Friday, January 02, 2009

Bright lights. City lights. I'm talkin' 'bout a Yankee, er, sauce

Friends who're around me on a regular basis know that I have almost Matlockian cravings for hot dogs. My friends also know that I'm pretty egalitarian when it comes to hot dogs. That is, I don't care if it's an eight-pack of $.99 or $5.99 dogs ... I'll put 'em in a bun and top 'em with mustard, chopped onions, peppers and, on occasion, chili meat, and just eat the hell out of 'em.

I have a friend who hails from up north, North New York (aka Upstate) to be exact. As long as I've known him [he agreed to be name-checked as "Yngwie" for our purposes here], he's known how much I like hot dogs. And every time he's ever heard me talk about how much I like Nathan's hot dogs, he's always responded thusly: "Sabrett's are better."

During my first trip to New York, in 2001 -- two weeks before 9/11 incidentally -- I ate at the Nathan's on Coney Island twice. It was during those two visits that I came to the learned culinary decision that Nathan's makes the best hot dogs in the known world. (Hell, my first visit to the Coney Island Nathan's inspired me to purchase a circa-1950 black and white glossy photo of hot dogs being cooked on the Nathan's grill, which hangs in my kitchen to this day.)

Second time I went to New York, in 2006, I ate me my first Sabrett's hot dog -- from a street vendor near Central Park. "A [Sabrett's dog is] pretty good dog," I remember thinkin'. But I also remember thinkin' this: "This [dog] ain't nowhere near as good as a Nathan's dog." Fast forward to today ...

My Yankee friend (he don't mind the "Yankee" moniker) gave me a jar of Sabrett Onions in Sauce as a belated Christmas present. He intimated that he'd had very few hot dogs in his life that weren't slathered with Sabrett's onions-'n'-sauce. Then he said, and I quote, "You probably won't like it, but we'll see."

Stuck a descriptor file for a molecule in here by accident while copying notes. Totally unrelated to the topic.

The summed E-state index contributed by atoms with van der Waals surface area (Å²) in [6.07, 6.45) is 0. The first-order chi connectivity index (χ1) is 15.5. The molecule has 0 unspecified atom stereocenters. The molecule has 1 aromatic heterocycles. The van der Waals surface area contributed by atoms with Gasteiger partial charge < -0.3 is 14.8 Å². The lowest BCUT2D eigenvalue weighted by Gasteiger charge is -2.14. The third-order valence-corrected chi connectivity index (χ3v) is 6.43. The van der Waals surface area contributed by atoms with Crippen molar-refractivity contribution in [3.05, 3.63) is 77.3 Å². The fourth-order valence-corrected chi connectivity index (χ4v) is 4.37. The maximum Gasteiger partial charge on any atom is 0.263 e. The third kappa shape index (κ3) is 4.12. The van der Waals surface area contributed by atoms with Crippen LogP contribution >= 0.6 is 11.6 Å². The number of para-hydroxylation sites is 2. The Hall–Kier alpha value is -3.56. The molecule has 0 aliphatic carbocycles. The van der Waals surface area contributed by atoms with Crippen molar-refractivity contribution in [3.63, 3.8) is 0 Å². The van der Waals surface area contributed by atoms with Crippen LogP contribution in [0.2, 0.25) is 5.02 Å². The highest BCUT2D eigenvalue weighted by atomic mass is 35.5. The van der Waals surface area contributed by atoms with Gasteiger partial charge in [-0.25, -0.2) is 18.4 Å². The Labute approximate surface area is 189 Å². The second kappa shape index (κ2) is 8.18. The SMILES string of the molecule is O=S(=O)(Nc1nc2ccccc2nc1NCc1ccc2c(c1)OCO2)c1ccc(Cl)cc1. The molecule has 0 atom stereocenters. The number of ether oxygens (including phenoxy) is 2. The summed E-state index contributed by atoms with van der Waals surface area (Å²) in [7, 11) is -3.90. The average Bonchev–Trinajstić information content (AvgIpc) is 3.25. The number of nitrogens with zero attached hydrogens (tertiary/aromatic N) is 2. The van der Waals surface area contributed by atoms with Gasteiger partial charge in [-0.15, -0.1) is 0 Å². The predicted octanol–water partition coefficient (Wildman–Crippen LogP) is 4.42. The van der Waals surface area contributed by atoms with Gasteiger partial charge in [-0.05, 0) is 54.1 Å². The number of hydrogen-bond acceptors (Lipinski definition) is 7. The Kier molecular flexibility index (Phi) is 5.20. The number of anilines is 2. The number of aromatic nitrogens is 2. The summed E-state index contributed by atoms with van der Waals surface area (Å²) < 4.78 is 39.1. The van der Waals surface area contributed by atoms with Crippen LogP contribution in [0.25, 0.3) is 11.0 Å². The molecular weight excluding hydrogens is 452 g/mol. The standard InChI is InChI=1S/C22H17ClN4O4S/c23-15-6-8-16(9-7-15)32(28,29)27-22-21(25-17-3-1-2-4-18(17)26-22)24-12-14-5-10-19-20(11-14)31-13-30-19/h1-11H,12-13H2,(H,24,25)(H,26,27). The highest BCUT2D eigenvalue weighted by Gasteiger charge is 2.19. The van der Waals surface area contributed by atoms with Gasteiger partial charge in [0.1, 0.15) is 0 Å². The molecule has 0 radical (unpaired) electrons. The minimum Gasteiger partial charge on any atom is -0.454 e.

Let's see ...

I made a special trip to Publix today to pick up a pack of Sabrett hot dogs and some fresh buns. (I got me some fresh wheat buns from Publix's deli.) I boiled two hot dogs as soon as I got home, and then I bunned-'em up. Next, I opened my jar of Sabrett Onions and Sauce and I let it breathe for a bit. Finally, I took a spoon and covered my dogs with sauce; I took hold o' one of my dogs with both hands and took a bite; and I took a mental note of what I was thinking as I swallowed:

This Sabrett's hot dog is pretty darn good good -- not Nathan's good, but pretty darn good; and Sabrett Onions and Sauce tastes suspiciously like Hunt's extra-sweet ketchup that's been infused with sliced onions. (Oh, and then I said, outloud to no one in particular, "Yee-uck!")

I'm of the opinion that no one over the age of 12 should eat a hot dog with ketchup on it. Hell, ketchup is only useful as a dip for fried potatoes and as a base for certain barbecue sauces ... period. Ketchup should never be placed on a sandwich or a hamburger or, especially, a hot dog. Repeat: Ketchup should never be placed on a sandwich or a hamburger or, especially, a hot dog.

Sabrett Onions and Sauce probably would taste good on a fried tortilla -- you know, like salsa. But it don't have no place on no hot dog at no time. Indeed.

I'm sorry, Yngwie.


Brian Stanley said...

Nice DLR refrence Django!

webbie said...

I grew up south of here in B'ham and we were hot dog rich. Hot dog stands on every corner. And each had it's own sauce. The most famous was Sneaky Pete's. The sauce is a brownish red sauce redolent with chili powder. The dogs are served with saute'ed onions, kraut, and sauce.